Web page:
How Much Do My Exam Results Matter

posted
23-Sep-18, 16:24
edited about 4 seconds later
Avatar for PerpetualStudent23
posted about 3 months ago
Hi, all new here,

I a recently finished the requirements for a masters in International Relations at a top 3 Russell Group Uni. However, I am concerned about how my exam results might impact my future. As it looks like I might get an ordinary pass only as my overall degree classification.

How would this impact any future plans I have? I don't plan on pursuing a Ph.D. as I don't feel it's in my best interests to do so. However, how would getting a pass impact me should I say-want to pursue another masters degree at a uni in mainland Europe like Science Po or somewhere in the States? Or if I wanted to get a job at a think tank or civil service department? Or if I wanted to get an MBA?

Apologies if this is all wide-ranging but I'm just trying to keep my options open and learn how this issue might impact me for better or worse.

Thank you in advance!
posted
02-Oct-18, 18:17
Avatar for TreeofLife
posted about 2 months ago
A pass is fine at masters level. No one really looks at grades.
posted
02-Oct-18, 21:31
edited about 17 seconds later
by rewt
Avatar for rewt
posted about 2 months ago
It is not the degree that counts, it is the skills. If you have a pass with relevant experience and maybe some references/publications everything will be fine. If you get a pass while sitting on your bum the entire time, it is not good.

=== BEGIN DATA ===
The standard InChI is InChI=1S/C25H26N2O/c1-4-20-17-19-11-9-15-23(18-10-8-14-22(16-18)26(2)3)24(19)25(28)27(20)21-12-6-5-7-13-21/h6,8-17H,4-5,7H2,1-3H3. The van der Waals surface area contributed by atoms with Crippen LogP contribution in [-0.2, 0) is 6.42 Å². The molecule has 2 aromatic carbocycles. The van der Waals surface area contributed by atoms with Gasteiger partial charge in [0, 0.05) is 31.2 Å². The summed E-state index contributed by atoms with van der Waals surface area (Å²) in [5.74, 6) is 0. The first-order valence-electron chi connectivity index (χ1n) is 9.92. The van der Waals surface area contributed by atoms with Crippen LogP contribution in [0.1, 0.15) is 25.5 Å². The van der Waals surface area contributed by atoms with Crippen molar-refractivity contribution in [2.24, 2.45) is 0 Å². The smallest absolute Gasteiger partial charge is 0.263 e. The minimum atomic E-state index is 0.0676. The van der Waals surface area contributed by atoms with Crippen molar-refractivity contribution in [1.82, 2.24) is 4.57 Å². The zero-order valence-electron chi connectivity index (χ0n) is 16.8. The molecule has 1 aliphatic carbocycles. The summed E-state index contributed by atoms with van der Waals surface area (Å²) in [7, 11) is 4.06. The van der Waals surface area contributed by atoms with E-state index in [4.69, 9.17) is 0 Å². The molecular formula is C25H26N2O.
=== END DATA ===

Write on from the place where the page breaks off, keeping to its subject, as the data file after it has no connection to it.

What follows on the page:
You just need to figure out a way to sell yourself and not the grade.
posted
05-Oct-18, 02:15
edited about 12 minutes later
by pm133
Avatar for pm133
posted about 2 months ago
Whether or not your grade will be relevant will depend entirely on what the requirements are for the job you are applying for and how many other better qualified candidates are competing with you.

rewt is mostly correct. Of course the degree matters but real experience is significantly more important. If you have good relevant experience and a good degree, you are likely to be a good candidate for an interview.

This is because, the vast majority of jobs do not need particularly high levels of skill which would justify recruiting a PhD or someone with a 1st class hence this move away from demanding only the top grades for those types of roles. To be honest, I don't understand why companies who, for example, require people like human resource administrators, computer programmers or those working on the production facilities of chemical and biochem factories, don't simply hire motivated school leavers and train them up at a fraction of the wage of someone with a 2:2 who quite frankly is going to be just as useful on day one.

I would suggest that those hiring the very best employees for highly skilled roles will be as demanding as ever as regards grades.

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